An officer has been suspended after footage emerged which appears to show police kneeling on a man’s neck.
Video recorded in Islington, London, shows two officers holding a handcuffed suspect, who is black, on the pavement.
A second officer has been removed from operational duty after the arrest on Thursday evening.
Deputy Met Police commissioner Sir Steve House said the footage was “extremely disturbing” and had been referred to the police watchdog.
‘Get off my neck’
The force confirmed it had arrested a man on suspicion of affray and possession of an offensive weapon.
In the footage, shared with the BBC, one of the officers appears to be using his knee to control the suspect and has his hand on his head.
The man on the ground, who is in handcuffs, repeatedly shouts: “Get off my neck.”
He is eventually released from the ground and continues to talk to officers after they sit him up.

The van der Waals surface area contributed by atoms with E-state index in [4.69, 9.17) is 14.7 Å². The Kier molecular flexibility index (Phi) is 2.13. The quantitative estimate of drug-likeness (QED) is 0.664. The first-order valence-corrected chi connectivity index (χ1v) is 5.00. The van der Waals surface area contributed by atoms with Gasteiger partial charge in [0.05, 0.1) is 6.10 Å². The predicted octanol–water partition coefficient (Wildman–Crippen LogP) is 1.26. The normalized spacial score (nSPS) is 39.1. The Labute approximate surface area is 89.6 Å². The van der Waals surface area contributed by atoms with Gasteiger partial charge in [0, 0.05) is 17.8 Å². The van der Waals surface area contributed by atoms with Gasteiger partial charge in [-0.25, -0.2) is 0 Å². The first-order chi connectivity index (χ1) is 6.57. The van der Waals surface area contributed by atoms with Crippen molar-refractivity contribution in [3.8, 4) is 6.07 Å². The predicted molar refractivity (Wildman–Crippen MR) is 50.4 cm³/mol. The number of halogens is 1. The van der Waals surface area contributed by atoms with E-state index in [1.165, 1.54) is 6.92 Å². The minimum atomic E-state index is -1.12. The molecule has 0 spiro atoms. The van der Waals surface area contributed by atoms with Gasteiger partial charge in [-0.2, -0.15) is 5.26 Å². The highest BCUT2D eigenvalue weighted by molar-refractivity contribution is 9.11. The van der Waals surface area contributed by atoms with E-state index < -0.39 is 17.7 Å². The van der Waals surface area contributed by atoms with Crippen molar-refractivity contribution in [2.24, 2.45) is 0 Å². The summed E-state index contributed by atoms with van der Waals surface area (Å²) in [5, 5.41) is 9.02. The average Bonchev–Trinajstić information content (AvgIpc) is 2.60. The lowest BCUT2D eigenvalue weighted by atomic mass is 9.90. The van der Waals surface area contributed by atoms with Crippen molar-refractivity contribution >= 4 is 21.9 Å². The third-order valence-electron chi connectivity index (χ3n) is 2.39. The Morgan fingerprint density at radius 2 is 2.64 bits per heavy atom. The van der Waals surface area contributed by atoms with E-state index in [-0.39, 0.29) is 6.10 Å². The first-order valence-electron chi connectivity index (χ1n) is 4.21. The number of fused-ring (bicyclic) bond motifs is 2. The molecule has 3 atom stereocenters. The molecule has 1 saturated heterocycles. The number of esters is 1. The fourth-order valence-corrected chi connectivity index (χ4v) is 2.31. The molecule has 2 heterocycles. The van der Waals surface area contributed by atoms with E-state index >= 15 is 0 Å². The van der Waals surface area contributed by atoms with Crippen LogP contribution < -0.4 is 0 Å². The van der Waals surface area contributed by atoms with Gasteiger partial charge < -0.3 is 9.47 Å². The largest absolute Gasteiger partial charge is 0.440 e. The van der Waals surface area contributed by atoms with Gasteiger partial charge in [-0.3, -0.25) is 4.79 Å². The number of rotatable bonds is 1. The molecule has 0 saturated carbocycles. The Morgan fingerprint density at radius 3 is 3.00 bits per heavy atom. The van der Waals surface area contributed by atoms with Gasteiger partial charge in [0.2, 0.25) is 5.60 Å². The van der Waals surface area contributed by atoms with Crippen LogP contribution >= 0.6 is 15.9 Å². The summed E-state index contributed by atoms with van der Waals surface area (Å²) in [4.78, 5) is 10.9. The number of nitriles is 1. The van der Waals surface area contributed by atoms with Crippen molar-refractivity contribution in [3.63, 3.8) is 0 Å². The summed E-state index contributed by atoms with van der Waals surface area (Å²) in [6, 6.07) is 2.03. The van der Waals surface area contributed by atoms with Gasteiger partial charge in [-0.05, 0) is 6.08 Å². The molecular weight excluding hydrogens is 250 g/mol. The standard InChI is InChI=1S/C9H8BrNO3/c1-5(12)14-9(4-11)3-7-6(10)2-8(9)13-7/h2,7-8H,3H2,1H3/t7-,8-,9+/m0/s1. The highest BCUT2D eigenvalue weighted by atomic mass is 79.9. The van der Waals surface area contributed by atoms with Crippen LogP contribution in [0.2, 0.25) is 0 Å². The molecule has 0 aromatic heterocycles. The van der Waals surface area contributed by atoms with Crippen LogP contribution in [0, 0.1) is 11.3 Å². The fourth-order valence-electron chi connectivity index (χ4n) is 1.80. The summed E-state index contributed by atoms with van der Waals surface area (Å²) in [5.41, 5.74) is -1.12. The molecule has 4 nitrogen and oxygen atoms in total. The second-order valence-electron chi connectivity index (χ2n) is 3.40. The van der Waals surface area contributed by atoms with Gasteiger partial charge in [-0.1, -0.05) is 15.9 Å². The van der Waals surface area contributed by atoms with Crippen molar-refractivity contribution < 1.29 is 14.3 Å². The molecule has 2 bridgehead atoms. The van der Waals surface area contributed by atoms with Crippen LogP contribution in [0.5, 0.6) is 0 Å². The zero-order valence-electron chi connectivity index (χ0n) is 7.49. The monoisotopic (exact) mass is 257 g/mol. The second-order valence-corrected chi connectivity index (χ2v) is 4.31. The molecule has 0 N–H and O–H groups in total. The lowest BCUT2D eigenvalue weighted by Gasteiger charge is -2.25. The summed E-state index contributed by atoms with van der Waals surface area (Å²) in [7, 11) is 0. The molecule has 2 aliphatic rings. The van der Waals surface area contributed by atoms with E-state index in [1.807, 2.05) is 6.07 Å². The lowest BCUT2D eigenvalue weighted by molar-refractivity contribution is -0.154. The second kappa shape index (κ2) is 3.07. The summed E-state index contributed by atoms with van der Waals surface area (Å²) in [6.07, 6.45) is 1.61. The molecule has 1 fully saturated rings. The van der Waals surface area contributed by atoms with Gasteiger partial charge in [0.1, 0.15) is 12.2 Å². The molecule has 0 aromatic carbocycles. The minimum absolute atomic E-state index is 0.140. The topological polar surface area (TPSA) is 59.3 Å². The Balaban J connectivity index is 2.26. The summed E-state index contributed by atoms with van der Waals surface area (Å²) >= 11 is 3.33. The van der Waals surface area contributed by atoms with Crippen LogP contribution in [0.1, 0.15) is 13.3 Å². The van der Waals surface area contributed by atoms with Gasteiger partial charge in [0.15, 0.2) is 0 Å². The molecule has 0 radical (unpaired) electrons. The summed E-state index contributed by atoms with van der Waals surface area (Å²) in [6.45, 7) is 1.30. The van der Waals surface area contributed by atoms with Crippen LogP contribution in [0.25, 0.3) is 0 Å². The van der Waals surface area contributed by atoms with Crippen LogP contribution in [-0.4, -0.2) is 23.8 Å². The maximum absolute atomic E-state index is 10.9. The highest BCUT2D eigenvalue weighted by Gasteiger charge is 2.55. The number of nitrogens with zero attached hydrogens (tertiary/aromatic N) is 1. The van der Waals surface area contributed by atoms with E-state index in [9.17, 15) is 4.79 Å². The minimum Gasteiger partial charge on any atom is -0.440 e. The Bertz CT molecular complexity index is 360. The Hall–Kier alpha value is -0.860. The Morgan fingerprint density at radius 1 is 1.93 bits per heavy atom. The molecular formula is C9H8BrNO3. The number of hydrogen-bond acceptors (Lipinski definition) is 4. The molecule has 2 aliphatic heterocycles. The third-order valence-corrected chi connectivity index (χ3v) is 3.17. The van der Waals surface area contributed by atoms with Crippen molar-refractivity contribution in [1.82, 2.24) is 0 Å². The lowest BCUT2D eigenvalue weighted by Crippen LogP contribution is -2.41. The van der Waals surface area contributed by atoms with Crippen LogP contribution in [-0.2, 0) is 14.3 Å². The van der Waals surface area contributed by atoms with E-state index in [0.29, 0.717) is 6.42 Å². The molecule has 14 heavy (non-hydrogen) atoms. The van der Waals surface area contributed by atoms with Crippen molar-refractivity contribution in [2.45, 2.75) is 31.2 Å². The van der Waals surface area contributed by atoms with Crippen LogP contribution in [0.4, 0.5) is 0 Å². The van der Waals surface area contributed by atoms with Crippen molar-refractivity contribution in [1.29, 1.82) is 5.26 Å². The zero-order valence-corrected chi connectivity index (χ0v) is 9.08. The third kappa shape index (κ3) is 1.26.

Several police cars arrive at the scene after the arresting officers are confronted by onlookers.
‘Not taught in training’
An eye witness told the BBC: “I was worried he was going to get executed. That’s just how George Floyd got killed.
“If not for the crowds filming the police they could have suffocated him or broken his neck.
“He was on the floor and in handcuffs, what’s the reason for a kneeling on his neck?”
Sir Steve said: “The video footage that I have seen today and is circulating on social media is extremely disturbing.
“Some of the techniques used cause me great concern - they are not taught in police training.
“One officer has been suspended and another officer has been removed from operational duty, but not suspended at this time. This decision will be kept under review.”
The man has since been seen by a doctor, said Scotland Yard, which has referred the arrest to the Independent Office for Police Conduct (IOPC).
London Mayor Sadiq Khan said: “I’m deeply concerned about this distressing incident and we have raised this with senior officers at the Met Police as a matter of urgency.
“I welcome the fact the incident has been reviewed quickly by the Met and it’s right that they have referred it to the IOPC.”